The pipe 30 is insulated so as to prevent R-12 vapor from condensing into R-12 droplets and falling back down into the heat exchanger 26 in valley 20 and adversely affecting operation of the system.
In one form of the invention, the pipe 22 will be on the order of 1 to 2 inches in inner diameter and the pipe 30 will be on the order of 12 to 18 inches in inner diameter.
Considering the operation further, it is noted that there was six-thousand two-hundred ninety-two (6,292) pounds per square inch of pressure to be expanded in the building 18.
The cooling is determined by the flow rate per unit of time and mainly the pressure drop of the vapor line and the sizes of the heat exchangers in the environment control system. With a forty-five thousand six-hundred twenty-seven (45,627) lbs. per hour flowing through the expansion valve there would be 200 tons of refrigeration or 2,400,000 BTU per hour. If the flow rate were four-hundred fifty-six thousand two-hundred seventy (456,270) lbs. per hour, there would be 2,000 tons of refrigeration. It is seen from these figures that substantial amounts of cooling will result from operation of the system of the present invention.
Though the cycle of operation has been described utilizing R-12 as the refrigerant, it is apparent that other refrigerants may be utilized in place of R-12, as for example, R-113, butane, propane, or carbon dioxide.
Sample calculations for the amount of available cooling considering Pikes Peak are very impressive in terms of cooling potential. Pikes Peak is 14,110 feet high and the foot of the mountain is Colorado Springs is at an elevation of 5,000 feet. Thus, there is a differential height of 9,110 feet. An average temperature differential on the order of 32.5.degree. F exists. Dividing the height differential by 1.8 feet results in 5,061 pounds per square inch of pressure at the 5,000 foot elevation.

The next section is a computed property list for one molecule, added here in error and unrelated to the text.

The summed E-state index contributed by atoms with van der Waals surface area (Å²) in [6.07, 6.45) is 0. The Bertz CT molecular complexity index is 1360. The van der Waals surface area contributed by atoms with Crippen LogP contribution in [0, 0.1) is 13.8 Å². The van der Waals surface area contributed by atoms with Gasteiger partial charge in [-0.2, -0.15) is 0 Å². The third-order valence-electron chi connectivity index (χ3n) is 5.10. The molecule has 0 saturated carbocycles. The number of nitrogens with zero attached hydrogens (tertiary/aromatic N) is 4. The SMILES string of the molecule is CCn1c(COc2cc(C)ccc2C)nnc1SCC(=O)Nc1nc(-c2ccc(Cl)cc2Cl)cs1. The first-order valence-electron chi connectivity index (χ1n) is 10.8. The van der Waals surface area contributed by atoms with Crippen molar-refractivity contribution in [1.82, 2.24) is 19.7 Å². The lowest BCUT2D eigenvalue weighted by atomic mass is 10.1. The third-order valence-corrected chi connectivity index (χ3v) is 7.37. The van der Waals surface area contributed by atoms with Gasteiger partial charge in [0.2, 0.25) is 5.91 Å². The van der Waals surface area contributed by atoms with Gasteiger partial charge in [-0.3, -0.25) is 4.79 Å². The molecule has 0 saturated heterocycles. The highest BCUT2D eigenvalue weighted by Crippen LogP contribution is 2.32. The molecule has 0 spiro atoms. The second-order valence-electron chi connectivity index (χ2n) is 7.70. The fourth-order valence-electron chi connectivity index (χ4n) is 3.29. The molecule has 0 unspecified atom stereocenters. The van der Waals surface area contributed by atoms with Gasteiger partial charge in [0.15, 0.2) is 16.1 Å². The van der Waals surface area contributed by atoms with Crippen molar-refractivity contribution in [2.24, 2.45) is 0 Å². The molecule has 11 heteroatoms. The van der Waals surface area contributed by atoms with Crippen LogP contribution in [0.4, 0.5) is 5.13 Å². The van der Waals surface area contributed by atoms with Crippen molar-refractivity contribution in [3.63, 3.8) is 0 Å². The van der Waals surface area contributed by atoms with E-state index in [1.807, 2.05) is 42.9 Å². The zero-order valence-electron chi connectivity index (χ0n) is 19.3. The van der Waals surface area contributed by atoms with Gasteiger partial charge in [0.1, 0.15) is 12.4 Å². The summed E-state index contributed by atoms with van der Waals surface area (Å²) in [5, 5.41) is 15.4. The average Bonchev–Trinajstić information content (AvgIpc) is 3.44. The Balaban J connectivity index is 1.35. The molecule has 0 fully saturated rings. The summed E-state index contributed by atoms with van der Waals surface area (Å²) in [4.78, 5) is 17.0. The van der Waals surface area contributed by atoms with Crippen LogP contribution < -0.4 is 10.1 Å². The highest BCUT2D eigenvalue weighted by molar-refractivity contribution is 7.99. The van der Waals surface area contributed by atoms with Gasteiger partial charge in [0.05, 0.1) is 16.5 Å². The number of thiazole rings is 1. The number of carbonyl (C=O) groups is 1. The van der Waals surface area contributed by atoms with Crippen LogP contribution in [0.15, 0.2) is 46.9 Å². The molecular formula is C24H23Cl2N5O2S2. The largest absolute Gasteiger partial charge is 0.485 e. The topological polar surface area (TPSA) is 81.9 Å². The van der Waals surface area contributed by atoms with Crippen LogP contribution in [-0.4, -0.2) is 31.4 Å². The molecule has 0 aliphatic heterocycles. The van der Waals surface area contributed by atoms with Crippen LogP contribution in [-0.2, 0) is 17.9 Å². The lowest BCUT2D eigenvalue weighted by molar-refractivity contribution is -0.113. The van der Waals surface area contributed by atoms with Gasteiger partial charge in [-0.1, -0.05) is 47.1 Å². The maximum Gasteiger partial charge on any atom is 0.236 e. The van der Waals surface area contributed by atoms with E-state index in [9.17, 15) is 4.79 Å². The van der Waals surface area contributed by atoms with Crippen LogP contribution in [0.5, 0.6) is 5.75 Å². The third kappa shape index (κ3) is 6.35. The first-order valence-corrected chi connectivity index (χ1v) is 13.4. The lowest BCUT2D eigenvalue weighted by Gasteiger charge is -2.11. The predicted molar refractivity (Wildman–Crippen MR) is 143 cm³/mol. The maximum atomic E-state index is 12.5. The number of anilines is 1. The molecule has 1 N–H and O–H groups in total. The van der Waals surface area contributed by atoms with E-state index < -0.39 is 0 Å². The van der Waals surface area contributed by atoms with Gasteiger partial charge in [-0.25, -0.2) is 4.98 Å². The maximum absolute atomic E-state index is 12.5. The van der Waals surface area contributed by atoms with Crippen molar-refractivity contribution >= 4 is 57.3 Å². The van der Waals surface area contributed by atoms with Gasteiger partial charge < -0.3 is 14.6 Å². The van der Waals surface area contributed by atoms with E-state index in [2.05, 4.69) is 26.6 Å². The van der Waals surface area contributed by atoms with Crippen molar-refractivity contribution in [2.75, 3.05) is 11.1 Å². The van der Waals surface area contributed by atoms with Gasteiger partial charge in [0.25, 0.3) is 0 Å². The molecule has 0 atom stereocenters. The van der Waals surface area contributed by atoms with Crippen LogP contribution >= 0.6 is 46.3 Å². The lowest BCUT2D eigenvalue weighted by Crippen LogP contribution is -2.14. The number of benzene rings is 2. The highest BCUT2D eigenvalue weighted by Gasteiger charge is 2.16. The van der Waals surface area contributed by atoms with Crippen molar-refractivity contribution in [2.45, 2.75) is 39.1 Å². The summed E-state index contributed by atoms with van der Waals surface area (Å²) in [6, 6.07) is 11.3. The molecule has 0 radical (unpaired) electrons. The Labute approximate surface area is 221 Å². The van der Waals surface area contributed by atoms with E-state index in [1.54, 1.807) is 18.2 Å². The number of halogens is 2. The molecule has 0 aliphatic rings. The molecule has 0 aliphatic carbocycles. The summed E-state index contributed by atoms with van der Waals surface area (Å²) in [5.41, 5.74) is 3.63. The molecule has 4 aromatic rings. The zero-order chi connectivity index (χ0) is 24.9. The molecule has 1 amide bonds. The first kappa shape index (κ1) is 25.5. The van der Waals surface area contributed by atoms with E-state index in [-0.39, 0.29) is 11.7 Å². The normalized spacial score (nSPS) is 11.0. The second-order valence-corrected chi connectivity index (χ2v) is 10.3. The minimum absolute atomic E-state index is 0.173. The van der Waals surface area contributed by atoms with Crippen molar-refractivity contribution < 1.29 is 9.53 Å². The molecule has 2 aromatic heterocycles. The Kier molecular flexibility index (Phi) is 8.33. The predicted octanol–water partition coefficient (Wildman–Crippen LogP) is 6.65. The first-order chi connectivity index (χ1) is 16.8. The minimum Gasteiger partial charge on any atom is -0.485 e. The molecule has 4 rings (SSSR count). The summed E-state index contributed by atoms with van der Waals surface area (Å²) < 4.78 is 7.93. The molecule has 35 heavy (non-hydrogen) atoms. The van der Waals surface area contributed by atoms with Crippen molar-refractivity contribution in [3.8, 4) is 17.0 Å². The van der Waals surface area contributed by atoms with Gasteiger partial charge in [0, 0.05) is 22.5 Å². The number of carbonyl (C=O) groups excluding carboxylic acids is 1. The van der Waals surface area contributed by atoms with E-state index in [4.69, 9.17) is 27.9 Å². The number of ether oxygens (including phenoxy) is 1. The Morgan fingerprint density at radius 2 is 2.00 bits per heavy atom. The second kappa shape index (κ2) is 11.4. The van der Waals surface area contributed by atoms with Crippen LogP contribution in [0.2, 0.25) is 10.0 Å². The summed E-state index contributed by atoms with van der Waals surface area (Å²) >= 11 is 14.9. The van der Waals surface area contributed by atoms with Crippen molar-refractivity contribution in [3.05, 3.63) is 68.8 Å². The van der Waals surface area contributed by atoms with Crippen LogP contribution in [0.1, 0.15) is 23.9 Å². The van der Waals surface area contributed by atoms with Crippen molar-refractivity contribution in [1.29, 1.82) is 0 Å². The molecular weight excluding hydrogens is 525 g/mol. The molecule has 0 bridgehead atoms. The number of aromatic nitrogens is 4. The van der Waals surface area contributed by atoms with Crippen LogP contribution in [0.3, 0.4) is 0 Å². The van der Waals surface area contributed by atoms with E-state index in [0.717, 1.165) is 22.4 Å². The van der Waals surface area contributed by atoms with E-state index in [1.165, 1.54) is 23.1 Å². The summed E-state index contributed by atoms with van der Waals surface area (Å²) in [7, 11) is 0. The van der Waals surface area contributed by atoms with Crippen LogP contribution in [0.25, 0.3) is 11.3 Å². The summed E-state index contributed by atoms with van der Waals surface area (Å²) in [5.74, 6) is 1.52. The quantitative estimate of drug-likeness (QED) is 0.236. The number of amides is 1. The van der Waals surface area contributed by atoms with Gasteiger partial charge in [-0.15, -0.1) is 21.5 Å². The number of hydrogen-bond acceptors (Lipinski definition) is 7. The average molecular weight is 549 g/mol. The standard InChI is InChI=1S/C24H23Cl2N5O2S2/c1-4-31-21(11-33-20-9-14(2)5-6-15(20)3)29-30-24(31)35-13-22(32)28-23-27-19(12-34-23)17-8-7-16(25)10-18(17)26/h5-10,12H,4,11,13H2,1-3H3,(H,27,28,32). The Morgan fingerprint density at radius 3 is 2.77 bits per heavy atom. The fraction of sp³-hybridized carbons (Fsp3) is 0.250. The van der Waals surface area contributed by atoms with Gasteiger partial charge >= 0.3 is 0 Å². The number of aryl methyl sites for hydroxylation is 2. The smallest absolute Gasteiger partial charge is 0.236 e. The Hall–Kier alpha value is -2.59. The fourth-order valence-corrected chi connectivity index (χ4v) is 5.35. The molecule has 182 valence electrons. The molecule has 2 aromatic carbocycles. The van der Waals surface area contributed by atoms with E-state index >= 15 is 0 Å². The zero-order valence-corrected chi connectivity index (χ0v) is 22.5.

The cooling generated if 59 pounds of R-12 is flowing per second through building 18 is 12,000,000 BTU per hour or 1,000 tons of refrigeration. This calculation is based on a flow rate of 59 pounds of R-12 per second and would be increased in direct proportion to the increase in flow rate.
If the fluid utilized in the system is R-113, then depending on the height differential there would ordinarily be sufficient heat picked up by the heat exchanger 26 to return the vapor to the first heat exchanger means 12, 14 (or to condenser 14 in the event there is no building 12 on the mountain. However, if insufficient flow is encountered, vapor pump means may be employed.
It is sometimes necessary to adjust the charge in the system to accommodate changes in seasons, as well as the wide temperature fluctuations of a hot warm day and a cool night. This may be accomplished by means of the charge adjust tank 36 and pump means 40 which communicates to the liquid line 22. (The charge adjustment means comprising tank 36 and pump 40 will adjust the charge in the system to optimize operation depending upon heat radiation as occurs through daily, seasonal and/or geothermal change.)
Another part of the invention is that the structure at the mountain top can be heated with the warm vapor coming from the valley 20 below. Using the same example of Pikes Peak where some 1,000 tons of cooling was available at the lower level, there will likewise be approximately 1,000 tons of heat for heating the structure at the mountain top assuming no losses. Heat exchanger 26 may be a grid of pipes laid on dry desert land and black asphalt laid over and in thermal contact with the pipes.